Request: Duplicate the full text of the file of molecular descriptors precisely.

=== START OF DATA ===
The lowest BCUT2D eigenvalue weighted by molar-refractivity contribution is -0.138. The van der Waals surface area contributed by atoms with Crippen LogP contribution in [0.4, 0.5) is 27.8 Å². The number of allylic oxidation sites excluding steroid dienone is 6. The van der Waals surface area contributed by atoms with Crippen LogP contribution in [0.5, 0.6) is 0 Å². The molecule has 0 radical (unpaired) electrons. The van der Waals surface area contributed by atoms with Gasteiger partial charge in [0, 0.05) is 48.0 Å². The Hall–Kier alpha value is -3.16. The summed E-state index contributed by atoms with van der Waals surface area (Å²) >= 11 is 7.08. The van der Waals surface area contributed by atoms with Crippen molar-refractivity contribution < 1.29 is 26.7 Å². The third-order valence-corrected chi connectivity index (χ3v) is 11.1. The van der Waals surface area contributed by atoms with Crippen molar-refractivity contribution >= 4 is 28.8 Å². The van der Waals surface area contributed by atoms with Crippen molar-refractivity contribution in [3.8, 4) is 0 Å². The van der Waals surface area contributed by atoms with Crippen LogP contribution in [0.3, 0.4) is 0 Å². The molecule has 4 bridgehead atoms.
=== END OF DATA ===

The lowest BCUT2D eigenvalue weighted by molar-refractivity contribution is -0.138. The van der Waals surface area contributed by atoms with Crippen LogP contribution in [0.4, 0.5) is 27.8 Å². The number of allylic oxidation sites excluding steroid dienone is 6. The van der Waals surface area contributed by atoms with Crippen LogP contribution in [0.5, 0.6) is 0 Å². The molecule has 0 radical (unpaired) electrons. The van der Waals surface area contributed by atoms with Gasteiger partial charge in [0, 0.05) is 48.0 Å². The Hall–Kier alpha value is -3.16. The summed E-state index contributed by atoms with van der Waals surface area (Å²) >= 11 is 7.08. The van der Waals surface area contributed by atoms with Crippen molar-refractivity contribution < 1.29 is 26.7 Å². The third-order valence-corrected chi connectivity index (χ3v) is 11.1. The van der Waals surface area contributed by atoms with Crippen molar-refractivity contribution >= 4 is 28.8 Å². The van der Waals surface area contributed by atoms with Crippen molar-refractivity contribution in [3.8, 4) is 0 Å². The van der Waals surface area contributed by atoms with Crippen LogP contribution in [0.3, 0.4) is 0 Å². The molecule has 4 bridgehead atoms.